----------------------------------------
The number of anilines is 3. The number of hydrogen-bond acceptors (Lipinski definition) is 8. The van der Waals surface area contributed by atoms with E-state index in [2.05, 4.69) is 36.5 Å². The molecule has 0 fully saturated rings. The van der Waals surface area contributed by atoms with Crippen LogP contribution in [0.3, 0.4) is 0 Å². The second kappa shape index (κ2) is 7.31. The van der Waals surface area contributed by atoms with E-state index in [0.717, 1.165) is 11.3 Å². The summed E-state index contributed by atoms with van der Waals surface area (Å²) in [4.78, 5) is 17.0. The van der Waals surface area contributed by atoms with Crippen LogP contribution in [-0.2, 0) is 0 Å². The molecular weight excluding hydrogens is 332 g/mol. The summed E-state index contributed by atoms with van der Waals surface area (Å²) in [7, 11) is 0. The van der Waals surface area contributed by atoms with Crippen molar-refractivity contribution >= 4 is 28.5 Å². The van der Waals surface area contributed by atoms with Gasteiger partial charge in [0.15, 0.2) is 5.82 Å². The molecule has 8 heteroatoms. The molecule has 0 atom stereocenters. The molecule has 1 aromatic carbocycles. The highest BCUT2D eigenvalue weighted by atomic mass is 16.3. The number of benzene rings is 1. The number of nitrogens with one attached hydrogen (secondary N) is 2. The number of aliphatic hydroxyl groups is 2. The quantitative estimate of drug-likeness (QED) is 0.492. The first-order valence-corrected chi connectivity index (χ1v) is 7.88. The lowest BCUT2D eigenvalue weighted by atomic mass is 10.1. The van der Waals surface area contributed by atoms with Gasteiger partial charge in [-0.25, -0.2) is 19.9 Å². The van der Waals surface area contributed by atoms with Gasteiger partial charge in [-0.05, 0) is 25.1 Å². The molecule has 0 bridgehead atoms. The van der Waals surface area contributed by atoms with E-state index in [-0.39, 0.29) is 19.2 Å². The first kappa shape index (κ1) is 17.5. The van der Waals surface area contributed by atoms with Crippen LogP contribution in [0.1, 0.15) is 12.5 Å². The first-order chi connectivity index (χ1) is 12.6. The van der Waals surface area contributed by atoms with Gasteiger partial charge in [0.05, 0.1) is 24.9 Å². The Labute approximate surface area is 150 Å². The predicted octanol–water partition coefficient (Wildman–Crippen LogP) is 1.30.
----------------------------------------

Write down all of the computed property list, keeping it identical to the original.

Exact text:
The number of anilines is 3. The number of hydrogen-bond acceptors (Lipinski definition) is 8. The van der Waals surface area contributed by atoms with E-state index in [2.05, 4.69) is 36.5 Å². The molecule has 0 fully saturated rings. The van der Waals surface area contributed by atoms with Crippen LogP contribution in [0.3, 0.4) is 0 Å². The second kappa shape index (κ2) is 7.31. The van der Waals surface area contributed by atoms with E-state index in [0.717, 1.165) is 11.3 Å². The summed E-state index contributed by atoms with van der Waals surface area (Å²) in [4.78, 5) is 17.0. The van der Waals surface area contributed by atoms with Crippen LogP contribution in [-0.2, 0) is 0 Å². The molecular weight excluding hydrogens is 332 g/mol. The summed E-state index contributed by atoms with van der Waals surface area (Å²) in [7, 11) is 0. The van der Waals surface area contributed by atoms with Crippen molar-refractivity contribution >= 4 is 28.5 Å². The van der Waals surface area contributed by atoms with Gasteiger partial charge in [0.15, 0.2) is 5.82 Å². The molecule has 8 heteroatoms. The molecule has 0 atom stereocenters. The molecule has 1 aromatic carbocycles. The highest BCUT2D eigenvalue weighted by atomic mass is 16.3. The number of benzene rings is 1. The number of nitrogens with one attached hydrogen (secondary N) is 2. The number of aliphatic hydroxyl groups is 2. The quantitative estimate of drug-likeness (QED) is 0.492. The first-order valence-corrected chi connectivity index (χ1v) is 7.88. The lowest BCUT2D eigenvalue weighted by atomic mass is 10.1. The van der Waals surface area contributed by atoms with Gasteiger partial charge in [-0.25, -0.2) is 19.9 Å². The van der Waals surface area contributed by atoms with Gasteiger partial charge in [-0.05, 0) is 25.1 Å². The molecule has 0 bridgehead atoms. The van der Waals surface area contributed by atoms with E-state index in [-0.39, 0.29) is 19.2 Å². The first kappa shape index (κ1) is 17.5. The van der Waals surface area contributed by atoms with Crippen LogP contribution in [0.1, 0.15) is 12.5 Å². The first-order chi connectivity index (χ1) is 12.6. The van der Waals surface area contributed by atoms with Gasteiger partial charge in [0.05, 0.1) is 24.9 Å². The Labute approximate surface area is 150 Å². The predicted octanol–water partition coefficient (Wildman–Crippen LogP) is 1.30.